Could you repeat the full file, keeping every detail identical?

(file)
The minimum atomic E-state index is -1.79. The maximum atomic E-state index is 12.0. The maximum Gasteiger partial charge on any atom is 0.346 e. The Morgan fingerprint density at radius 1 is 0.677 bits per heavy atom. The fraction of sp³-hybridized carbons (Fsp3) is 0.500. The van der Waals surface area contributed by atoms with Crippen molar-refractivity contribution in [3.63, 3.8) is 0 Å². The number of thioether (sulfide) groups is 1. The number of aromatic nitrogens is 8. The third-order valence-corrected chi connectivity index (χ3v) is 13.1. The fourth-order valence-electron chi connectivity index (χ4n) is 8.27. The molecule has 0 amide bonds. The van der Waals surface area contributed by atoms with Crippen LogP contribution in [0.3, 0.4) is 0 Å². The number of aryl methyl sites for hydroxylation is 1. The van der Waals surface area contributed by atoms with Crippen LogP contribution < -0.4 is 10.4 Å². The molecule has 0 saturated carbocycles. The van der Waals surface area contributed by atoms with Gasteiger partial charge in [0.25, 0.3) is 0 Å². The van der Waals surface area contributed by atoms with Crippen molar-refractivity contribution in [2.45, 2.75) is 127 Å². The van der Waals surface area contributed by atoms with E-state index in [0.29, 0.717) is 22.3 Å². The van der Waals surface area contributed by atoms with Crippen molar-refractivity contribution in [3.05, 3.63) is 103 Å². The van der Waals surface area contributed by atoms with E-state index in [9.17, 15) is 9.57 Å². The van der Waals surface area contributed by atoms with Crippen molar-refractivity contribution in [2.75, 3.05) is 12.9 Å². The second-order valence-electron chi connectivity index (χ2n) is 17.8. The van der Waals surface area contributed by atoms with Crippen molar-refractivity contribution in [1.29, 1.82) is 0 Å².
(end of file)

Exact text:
The minimum atomic E-state index is -1.79. The maximum atomic E-state index is 12.0. The maximum Gasteiger partial charge on any atom is 0.346 e. The Morgan fingerprint density at radius 1 is 0.677 bits per heavy atom. The fraction of sp³-hybridized carbons (Fsp3) is 0.500. The van der Waals surface area contributed by atoms with Crippen molar-refractivity contribution in [3.63, 3.8) is 0 Å². The number of thioether (sulfide) groups is 1. The number of aromatic nitrogens is 8. The third-order valence-corrected chi connectivity index (χ3v) is 13.1. The fourth-order valence-electron chi connectivity index (χ4n) is 8.27. The molecule has 0 amide bonds. The van der Waals surface area contributed by atoms with Crippen LogP contribution in [0.3, 0.4) is 0 Å². The number of aryl methyl sites for hydroxylation is 1. The van der Waals surface area contributed by atoms with Crippen LogP contribution < -0.4 is 10.4 Å². The molecule has 0 saturated carbocycles. The van der Waals surface area contributed by atoms with Gasteiger partial charge in [0.25, 0.3) is 0 Å². The van der Waals surface area contributed by atoms with Crippen molar-refractivity contribution in [2.45, 2.75) is 127 Å². The van der Waals surface area contributed by atoms with E-state index in [0.29, 0.717) is 22.3 Å². The van der Waals surface area contributed by atoms with Crippen molar-refractivity contribution in [3.05, 3.63) is 103 Å². The van der Waals surface area contributed by atoms with E-state index in [9.17, 15) is 9.57 Å². The van der Waals surface area contributed by atoms with Crippen molar-refractivity contribution in [2.75, 3.05) is 12.9 Å². The second-order valence-electron chi connectivity index (χ2n) is 17.8. The van der Waals surface area contributed by atoms with Crippen molar-refractivity contribution in [1.29, 1.82) is 0 Å².